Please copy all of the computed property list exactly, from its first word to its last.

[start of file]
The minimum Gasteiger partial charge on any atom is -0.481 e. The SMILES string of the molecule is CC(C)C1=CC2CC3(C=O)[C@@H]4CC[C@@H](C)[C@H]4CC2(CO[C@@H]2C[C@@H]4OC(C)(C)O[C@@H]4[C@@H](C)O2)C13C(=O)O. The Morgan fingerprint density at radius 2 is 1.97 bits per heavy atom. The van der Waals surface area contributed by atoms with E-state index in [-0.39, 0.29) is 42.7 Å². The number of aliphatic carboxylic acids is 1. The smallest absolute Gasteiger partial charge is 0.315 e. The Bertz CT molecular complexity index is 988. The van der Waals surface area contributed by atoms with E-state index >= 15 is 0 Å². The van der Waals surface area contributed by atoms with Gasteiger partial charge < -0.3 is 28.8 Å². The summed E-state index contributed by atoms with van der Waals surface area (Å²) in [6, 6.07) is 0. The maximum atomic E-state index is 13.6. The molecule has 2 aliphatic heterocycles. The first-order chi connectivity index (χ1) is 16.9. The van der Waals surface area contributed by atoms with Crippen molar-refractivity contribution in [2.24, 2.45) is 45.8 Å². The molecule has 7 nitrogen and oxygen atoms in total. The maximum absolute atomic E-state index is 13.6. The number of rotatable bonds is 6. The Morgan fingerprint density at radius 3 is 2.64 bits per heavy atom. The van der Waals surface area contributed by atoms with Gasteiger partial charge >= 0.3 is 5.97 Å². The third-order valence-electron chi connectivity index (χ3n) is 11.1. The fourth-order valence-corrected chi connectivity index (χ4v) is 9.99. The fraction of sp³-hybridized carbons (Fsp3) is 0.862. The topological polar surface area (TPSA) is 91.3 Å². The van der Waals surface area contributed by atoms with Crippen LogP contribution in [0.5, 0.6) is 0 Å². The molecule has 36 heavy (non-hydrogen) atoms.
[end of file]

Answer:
The minimum Gasteiger partial charge on any atom is -0.481 e. The SMILES string of the molecule is CC(C)C1=CC2CC3(C=O)[C@@H]4CC[C@@H](C)[C@H]4CC2(CO[C@@H]2C[C@@H]4OC(C)(C)O[C@@H]4[C@@H](C)O2)C13C(=O)O. The Morgan fingerprint density at radius 2 is 1.97 bits per heavy atom. The van der Waals surface area contributed by atoms with E-state index in [-0.39, 0.29) is 42.7 Å². The number of aliphatic carboxylic acids is 1. The smallest absolute Gasteiger partial charge is 0.315 e. The Bertz CT molecular complexity index is 988. The van der Waals surface area contributed by atoms with E-state index >= 15 is 0 Å². The van der Waals surface area contributed by atoms with Gasteiger partial charge < -0.3 is 28.8 Å². The summed E-state index contributed by atoms with van der Waals surface area (Å²) in [6, 6.07) is 0. The maximum atomic E-state index is 13.6. The molecule has 2 aliphatic heterocycles. The first-order chi connectivity index (χ1) is 16.9. The van der Waals surface area contributed by atoms with Crippen molar-refractivity contribution in [2.24, 2.45) is 45.8 Å². The molecule has 7 nitrogen and oxygen atoms in total. The maximum absolute atomic E-state index is 13.6. The number of rotatable bonds is 6. The Morgan fingerprint density at radius 3 is 2.64 bits per heavy atom. The van der Waals surface area contributed by atoms with Gasteiger partial charge >= 0.3 is 5.97 Å². The third-order valence-electron chi connectivity index (χ3n) is 11.1. The fourth-order valence-corrected chi connectivity index (χ4v) is 9.99. The fraction of sp³-hybridized carbons (Fsp3) is 0.862. The topological polar surface area (TPSA) is 91.3 Å². The van der Waals surface area contributed by atoms with Crippen LogP contribution in [0.5, 0.6) is 0 Å². The molecule has 36 heavy (non-hydrogen) atoms.